No one figured out how it arrived, and we’re not sure how long it stayed inactive, watching with hungry eyes before making a move.
I assume I had to be one of the first, and if I didn’t know any better, I’d lament over the fact that I could have ended it all before it started. But I see now that no one person could have stopped it. Nothing could have stopped it.
Won’t you join me?
The sharpest memory I can recall has me half-awake staring at the bathroom door.
I remember Mother handing me a gun, gleaming silver in Sunday light, telling me to finish this while we can. I looked up at Eddie, just standing there, and shrugged. He shook his head.
My mom left, disgruntled. I never saw her after that.
And I still haven’t figured out where she got the gun.
I remember staring at the locked, white door and imagining what it was holding back. The dripping was steady, and the smell was seeping into everything. It was still encased in bone and thawing. They never told me how it ended up in that bathroom, bound. I doubt a bullet would have ended anything.
I looked at Eddie, still standing in the middle of the room. His palms were forward, waiting for instruction. His eyes were pleading for us to leave.
I fell back asleep and dreamt about my college days, of doing homework on a Sunday, instead of this.
I was sleeping right next to the doomsday machine.
Do you remember the time I watched my best friend die?
We ended up in an office building; this was when only a few knew. Right after we met Mars. Apparently, the host had taken a higher-up executive position and was moving around funds to accommodate every agent out there.
It was apparent the moment we walked in.
His secretary just stared at us, kept shaking her head, and nodding at Quincy.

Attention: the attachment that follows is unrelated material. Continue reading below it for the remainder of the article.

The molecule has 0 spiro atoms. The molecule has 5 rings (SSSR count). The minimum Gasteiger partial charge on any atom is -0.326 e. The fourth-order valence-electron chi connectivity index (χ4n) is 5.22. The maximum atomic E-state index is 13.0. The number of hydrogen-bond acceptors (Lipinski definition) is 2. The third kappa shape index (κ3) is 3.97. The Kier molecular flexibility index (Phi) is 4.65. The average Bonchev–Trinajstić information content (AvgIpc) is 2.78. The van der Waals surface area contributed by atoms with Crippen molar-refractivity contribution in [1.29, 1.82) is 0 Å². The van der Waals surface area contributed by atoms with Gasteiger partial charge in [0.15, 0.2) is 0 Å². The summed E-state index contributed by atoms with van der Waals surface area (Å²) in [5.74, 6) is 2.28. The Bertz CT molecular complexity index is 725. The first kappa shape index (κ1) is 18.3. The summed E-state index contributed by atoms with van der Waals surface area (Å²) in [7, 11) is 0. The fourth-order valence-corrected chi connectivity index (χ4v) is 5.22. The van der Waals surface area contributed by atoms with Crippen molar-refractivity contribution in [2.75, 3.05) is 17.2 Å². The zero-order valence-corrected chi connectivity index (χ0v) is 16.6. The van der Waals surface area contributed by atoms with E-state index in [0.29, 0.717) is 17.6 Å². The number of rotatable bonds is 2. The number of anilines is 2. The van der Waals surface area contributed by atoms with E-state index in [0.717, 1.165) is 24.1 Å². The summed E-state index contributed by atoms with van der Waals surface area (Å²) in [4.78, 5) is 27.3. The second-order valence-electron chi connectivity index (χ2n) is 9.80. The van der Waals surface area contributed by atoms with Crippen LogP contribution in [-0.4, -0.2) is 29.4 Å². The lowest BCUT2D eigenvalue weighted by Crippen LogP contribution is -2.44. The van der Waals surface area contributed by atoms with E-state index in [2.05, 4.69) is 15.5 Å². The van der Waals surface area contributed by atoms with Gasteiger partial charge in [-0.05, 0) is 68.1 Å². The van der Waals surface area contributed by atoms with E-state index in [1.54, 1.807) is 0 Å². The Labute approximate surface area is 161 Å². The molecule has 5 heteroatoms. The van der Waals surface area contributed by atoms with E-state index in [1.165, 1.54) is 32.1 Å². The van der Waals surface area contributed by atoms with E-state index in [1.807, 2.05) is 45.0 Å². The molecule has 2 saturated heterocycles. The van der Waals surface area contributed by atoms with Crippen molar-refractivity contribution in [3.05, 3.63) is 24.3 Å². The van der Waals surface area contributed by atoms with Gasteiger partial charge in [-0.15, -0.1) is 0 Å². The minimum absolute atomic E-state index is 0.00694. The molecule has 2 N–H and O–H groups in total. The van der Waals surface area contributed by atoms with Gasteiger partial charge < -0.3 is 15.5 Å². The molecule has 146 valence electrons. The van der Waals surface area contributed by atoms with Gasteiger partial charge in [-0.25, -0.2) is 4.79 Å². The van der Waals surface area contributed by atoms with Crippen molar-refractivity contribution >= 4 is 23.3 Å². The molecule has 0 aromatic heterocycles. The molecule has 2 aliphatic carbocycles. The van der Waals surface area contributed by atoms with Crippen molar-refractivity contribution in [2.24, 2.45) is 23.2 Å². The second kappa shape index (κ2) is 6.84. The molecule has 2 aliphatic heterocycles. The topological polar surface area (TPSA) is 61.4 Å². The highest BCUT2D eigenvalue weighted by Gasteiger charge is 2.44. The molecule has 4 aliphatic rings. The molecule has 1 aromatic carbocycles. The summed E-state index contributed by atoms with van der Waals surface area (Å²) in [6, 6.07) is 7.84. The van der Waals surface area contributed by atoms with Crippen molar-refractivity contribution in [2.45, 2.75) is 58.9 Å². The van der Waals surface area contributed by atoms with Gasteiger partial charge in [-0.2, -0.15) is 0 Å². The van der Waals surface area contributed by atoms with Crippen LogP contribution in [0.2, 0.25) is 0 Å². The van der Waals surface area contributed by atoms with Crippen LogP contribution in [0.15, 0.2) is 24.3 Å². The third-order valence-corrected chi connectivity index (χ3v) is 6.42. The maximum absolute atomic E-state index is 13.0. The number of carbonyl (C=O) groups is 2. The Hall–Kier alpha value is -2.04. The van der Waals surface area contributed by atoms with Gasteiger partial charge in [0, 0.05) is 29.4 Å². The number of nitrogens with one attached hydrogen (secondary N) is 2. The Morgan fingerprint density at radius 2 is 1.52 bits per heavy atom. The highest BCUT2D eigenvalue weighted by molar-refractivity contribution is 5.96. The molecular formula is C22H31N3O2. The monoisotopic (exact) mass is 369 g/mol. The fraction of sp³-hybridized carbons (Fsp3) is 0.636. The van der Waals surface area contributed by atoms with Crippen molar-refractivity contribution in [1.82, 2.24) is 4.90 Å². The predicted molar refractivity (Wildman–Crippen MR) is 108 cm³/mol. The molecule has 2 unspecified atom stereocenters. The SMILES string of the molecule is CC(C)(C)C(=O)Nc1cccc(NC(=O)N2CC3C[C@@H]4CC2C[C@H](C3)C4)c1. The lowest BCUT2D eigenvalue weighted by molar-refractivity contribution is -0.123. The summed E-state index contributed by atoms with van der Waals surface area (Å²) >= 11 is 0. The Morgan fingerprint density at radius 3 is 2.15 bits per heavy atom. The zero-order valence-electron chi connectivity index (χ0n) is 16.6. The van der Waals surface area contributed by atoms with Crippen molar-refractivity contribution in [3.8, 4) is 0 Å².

I think that’s what his name was.
I pointed the gun at her face and she started crying. We walked in.
Now, let’s make this clear: when Prometheus is using a body, instead of turning it inside out, there’s only one way to tell, and it’s the speech. There are no contractions, no use of slang, and it only describes what it’s doing instead of talking upon itself.
“Well hello how are you all doing,” it said with robotic pause, “I am greeting you.”
A great big smile.
I looked down the line we formed in that wide, bright office:
Tyler, the first one to tell me,
Steven, the one who kept us moving,
Lara, the one who could only move forward,
Mars, who brought us together,
and Eddie, whom we left in the hallway.
I don’t know why we even tried. At Mars’ suggestion, we tried to negotiate a mutual benefaction – effective immediately. When that didn’t work, and believe me, it did not, we demonstrated what would happen if Prometheus didn’t leave.
Metal just bounces off this stuff, though.
And we ran and ran and ran down the hallways, not looking back.
But I did turn my head, and saw Eddie, palms on his mouth, elbows pointing straight up, being broken in half from the inside. His upper half was covered in a torrent of red veins and varicose muck. A red garbage bag, tightly wound, scooping your guts out in one fell swoop.
I kept running.
In the park, where we were the only ones who knew what was going on,
watching children just playing with the stuff,
Or at the party, when he kept coming back,
I kept running.
And it’s funny, when I was lying on the bed, half awake, I could see through the door. I watched the husk of bone and gore hanging there, dripping, melting, not yet pulsing; I saw the muck covering the walls.
Even then, if only for a few hours, I knew.